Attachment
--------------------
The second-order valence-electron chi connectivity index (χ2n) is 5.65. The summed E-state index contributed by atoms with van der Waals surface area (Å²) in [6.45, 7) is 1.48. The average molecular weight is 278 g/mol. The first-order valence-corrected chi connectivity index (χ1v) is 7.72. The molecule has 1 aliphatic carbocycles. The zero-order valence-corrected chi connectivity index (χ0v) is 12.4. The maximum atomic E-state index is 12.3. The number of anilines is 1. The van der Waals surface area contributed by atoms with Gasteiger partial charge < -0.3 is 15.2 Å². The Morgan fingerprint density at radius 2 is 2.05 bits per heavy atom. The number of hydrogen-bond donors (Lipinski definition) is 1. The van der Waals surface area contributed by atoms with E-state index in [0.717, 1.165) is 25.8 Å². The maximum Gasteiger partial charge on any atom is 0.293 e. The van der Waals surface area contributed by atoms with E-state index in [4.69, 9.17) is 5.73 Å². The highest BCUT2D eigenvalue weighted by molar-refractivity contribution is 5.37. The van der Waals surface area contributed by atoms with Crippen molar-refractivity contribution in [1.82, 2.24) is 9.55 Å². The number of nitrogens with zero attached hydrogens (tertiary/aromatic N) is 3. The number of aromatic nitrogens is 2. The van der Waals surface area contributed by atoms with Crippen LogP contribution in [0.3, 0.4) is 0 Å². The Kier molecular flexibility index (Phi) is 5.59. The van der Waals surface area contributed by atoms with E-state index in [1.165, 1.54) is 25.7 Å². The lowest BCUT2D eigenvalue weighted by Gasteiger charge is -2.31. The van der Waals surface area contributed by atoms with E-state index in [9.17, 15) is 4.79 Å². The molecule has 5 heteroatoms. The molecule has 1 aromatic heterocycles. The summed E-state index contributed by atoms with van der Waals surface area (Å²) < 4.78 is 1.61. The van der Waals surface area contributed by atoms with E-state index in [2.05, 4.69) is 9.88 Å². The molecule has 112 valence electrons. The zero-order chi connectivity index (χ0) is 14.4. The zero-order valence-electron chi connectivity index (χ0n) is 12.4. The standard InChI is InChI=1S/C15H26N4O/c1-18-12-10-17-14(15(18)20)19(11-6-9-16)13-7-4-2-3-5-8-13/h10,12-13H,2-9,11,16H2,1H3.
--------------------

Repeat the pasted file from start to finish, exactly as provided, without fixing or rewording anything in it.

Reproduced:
The second-order valence-electron chi connectivity index (χ2n) is 5.65. The summed E-state index contributed by atoms with van der Waals surface area (Å²) in [6.45, 7) is 1.48. The average molecular weight is 278 g/mol. The first-order valence-corrected chi connectivity index (χ1v) is 7.72. The molecule has 1 aliphatic carbocycles. The zero-order valence-corrected chi connectivity index (χ0v) is 12.4. The maximum atomic E-state index is 12.3. The number of anilines is 1. The van der Waals surface area contributed by atoms with Gasteiger partial charge < -0.3 is 15.2 Å². The Morgan fingerprint density at radius 2 is 2.05 bits per heavy atom. The number of hydrogen-bond donors (Lipinski definition) is 1. The van der Waals surface area contributed by atoms with E-state index in [0.717, 1.165) is 25.8 Å². The maximum Gasteiger partial charge on any atom is 0.293 e. The van der Waals surface area contributed by atoms with E-state index in [4.69, 9.17) is 5.73 Å². The highest BCUT2D eigenvalue weighted by molar-refractivity contribution is 5.37. The van der Waals surface area contributed by atoms with Crippen molar-refractivity contribution in [1.82, 2.24) is 9.55 Å². The number of nitrogens with zero attached hydrogens (tertiary/aromatic N) is 3. The number of aromatic nitrogens is 2. The van der Waals surface area contributed by atoms with Crippen LogP contribution in [0.3, 0.4) is 0 Å². The Kier molecular flexibility index (Phi) is 5.59. The van der Waals surface area contributed by atoms with E-state index in [1.165, 1.54) is 25.7 Å². The lowest BCUT2D eigenvalue weighted by Gasteiger charge is -2.31. The van der Waals surface area contributed by atoms with E-state index in [9.17, 15) is 4.79 Å². The molecule has 5 heteroatoms. The molecule has 1 aromatic heterocycles. The summed E-state index contributed by atoms with van der Waals surface area (Å²) < 4.78 is 1.61. The van der Waals surface area contributed by atoms with E-state index in [2.05, 4.69) is 9.88 Å². The molecule has 112 valence electrons. The zero-order chi connectivity index (χ0) is 14.4. The zero-order valence-electron chi connectivity index (χ0n) is 12.4. The standard InChI is InChI=1S/C15H26N4O/c1-18-12-10-17-14(15(18)20)19(11-6-9-16)13-7-4-2-3-5-8-13/h10,12-13H,2-9,11,16H2,1H3.